A surge in the number of bodies of refugees whose boats capsized as they desperately tried to reach Europe has filled the burial grounds of the Greek island of Lesbos to capacity, the island’s mayor said, adding that over 50 bodies remain unburied.
The island’s morgues, cemeteries and emergency services have been overwhelmed with a record number of bodies of migrants who died trying to cross the Mediterranean in October. According to the latest UN data, over 218,000 people arrived in the EU during the month, beating the total annual number for the whole of 2014.
Some 744,000 migrants and refugees have arrived in Europe in 2015 alone, of which at least 3,300 died while making the journey.
Mayor Spyros Gallons told the Greek media that, while five funerals were held this weekend, 55 bodies remain at the morgue and the island is having a hard time finding burial ground for them.
“Yesterday we held five funerals, but there are still 55 bodies at the morgue,” NBC News quoted Galinos as saying. “Who could have anticipated such a carnage in the Aegean?”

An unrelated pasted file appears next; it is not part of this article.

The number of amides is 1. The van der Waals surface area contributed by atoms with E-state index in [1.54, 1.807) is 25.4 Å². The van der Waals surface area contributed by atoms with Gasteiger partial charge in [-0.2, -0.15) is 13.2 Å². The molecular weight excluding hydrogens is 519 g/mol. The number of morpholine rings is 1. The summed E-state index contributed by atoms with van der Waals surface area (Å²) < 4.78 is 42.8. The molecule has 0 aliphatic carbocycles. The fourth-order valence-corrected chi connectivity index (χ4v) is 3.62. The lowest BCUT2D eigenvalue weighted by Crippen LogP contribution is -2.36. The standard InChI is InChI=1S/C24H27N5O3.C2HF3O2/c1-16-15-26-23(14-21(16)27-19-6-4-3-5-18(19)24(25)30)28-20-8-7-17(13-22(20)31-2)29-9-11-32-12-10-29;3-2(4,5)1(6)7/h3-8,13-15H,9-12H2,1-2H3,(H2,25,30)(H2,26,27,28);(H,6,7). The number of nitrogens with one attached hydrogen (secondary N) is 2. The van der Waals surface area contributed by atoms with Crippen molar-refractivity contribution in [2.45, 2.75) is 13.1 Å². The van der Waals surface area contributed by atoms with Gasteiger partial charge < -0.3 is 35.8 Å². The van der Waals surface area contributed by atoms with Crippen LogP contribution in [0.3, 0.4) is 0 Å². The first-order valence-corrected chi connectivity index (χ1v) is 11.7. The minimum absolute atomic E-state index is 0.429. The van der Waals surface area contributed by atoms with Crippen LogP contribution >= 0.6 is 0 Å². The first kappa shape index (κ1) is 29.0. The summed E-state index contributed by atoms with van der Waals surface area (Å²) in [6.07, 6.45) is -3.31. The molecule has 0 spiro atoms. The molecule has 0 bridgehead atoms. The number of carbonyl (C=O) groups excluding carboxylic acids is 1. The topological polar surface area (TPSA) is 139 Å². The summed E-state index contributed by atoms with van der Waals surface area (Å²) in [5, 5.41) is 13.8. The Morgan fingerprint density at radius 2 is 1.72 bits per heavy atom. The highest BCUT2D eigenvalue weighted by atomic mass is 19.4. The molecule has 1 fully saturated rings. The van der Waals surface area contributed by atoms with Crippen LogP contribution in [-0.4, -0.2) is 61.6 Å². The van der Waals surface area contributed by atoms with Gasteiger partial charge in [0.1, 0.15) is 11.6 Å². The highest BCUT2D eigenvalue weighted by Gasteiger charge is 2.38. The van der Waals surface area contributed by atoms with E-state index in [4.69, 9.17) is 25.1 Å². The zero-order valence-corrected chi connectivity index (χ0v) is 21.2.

Lesbos, with a population of 86,000, lies in the Aegean Sea near Turkey’s cost. It has served as one of the main destinations for refugees and other migrants trying to escape violence and poverty in Syria and other conflict zones in the Middle East and Africa.
On Monday, the tragic situation was exacerbated, as 11 refugees, most of them children, drowned in the Aegean Sea while trying to reach Lesbos. Moreover, on Sunday another 15 people, including six children, died in the Aegean after their boat capsized off the Greek island of Samos.
Galinos told the media that authorities are working on fast-tracking procedures for creating new burial ground next to the main cemetery.
The situation on the island has also prompted ambulance workers to protest state budget cuts that have downsized the number of emergency vehicles to only three, despite the increasing number of refugees.
Greek Prime Minister Alex Tsipras has criticized the ineffectiveness of EU policies for dealing with the refugee crisis.
“These are hypocritical, crocodile tears which are being shed for the dead children on the shores of the Aegean,” Tsipras told the Greek parliament last week. “Dead children always incite sorrow, but what about the children that are alive who come in thousands and are stacked on the streets? Nobody likes them.”
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